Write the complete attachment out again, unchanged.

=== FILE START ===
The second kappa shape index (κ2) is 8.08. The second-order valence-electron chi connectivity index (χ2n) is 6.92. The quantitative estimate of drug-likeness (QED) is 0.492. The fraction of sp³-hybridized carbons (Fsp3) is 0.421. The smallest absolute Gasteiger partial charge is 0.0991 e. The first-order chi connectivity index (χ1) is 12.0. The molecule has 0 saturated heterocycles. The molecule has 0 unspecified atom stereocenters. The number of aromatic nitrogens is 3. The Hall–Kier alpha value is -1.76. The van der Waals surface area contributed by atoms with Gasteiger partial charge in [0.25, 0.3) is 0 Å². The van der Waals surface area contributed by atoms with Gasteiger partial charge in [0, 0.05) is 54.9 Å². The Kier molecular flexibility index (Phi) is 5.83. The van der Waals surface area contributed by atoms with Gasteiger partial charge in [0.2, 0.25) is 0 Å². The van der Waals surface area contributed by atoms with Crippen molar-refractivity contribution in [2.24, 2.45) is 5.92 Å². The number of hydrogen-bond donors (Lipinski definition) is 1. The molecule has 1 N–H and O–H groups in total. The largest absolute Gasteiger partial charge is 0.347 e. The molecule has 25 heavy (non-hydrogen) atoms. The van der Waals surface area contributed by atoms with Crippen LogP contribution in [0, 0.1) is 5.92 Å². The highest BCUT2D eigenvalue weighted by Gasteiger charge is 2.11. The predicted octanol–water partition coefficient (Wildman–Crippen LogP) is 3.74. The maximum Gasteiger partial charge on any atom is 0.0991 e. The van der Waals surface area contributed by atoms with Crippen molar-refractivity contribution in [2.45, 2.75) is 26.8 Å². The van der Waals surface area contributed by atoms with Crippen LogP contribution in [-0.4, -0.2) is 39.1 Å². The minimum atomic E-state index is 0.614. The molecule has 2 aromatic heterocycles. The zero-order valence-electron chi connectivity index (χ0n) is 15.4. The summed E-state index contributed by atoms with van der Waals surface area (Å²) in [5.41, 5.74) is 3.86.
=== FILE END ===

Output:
The second kappa shape index (κ2) is 8.08. The second-order valence-electron chi connectivity index (χ2n) is 6.92. The quantitative estimate of drug-likeness (QED) is 0.492. The fraction of sp³-hybridized carbons (Fsp3) is 0.421. The smallest absolute Gasteiger partial charge is 0.0991 e. The first-order chi connectivity index (χ1) is 12.0. The molecule has 0 saturated heterocycles. The molecule has 0 unspecified atom stereocenters. The number of aromatic nitrogens is 3. The Hall–Kier alpha value is -1.76. The van der Waals surface area contributed by atoms with Gasteiger partial charge in [0.25, 0.3) is 0 Å². The van der Waals surface area contributed by atoms with Gasteiger partial charge in [0, 0.05) is 54.9 Å². The Kier molecular flexibility index (Phi) is 5.83. The van der Waals surface area contributed by atoms with Gasteiger partial charge in [0.2, 0.25) is 0 Å². The van der Waals surface area contributed by atoms with Crippen molar-refractivity contribution in [2.24, 2.45) is 5.92 Å². The number of hydrogen-bond donors (Lipinski definition) is 1. The molecule has 1 N–H and O–H groups in total. The largest absolute Gasteiger partial charge is 0.347 e. The molecule has 25 heavy (non-hydrogen) atoms. The van der Waals surface area contributed by atoms with Crippen LogP contribution in [0, 0.1) is 5.92 Å². The highest BCUT2D eigenvalue weighted by Gasteiger charge is 2.11. The predicted octanol–water partition coefficient (Wildman–Crippen LogP) is 3.74. The maximum Gasteiger partial charge on any atom is 0.0991 e. The van der Waals surface area contributed by atoms with Crippen molar-refractivity contribution in [2.45, 2.75) is 26.8 Å². The van der Waals surface area contributed by atoms with Crippen LogP contribution in [-0.4, -0.2) is 39.1 Å². The minimum atomic E-state index is 0.614. The molecule has 2 aromatic heterocycles. The zero-order valence-electron chi connectivity index (χ0n) is 15.4. The summed E-state index contributed by atoms with van der Waals surface area (Å²) in [5.41, 5.74) is 3.86.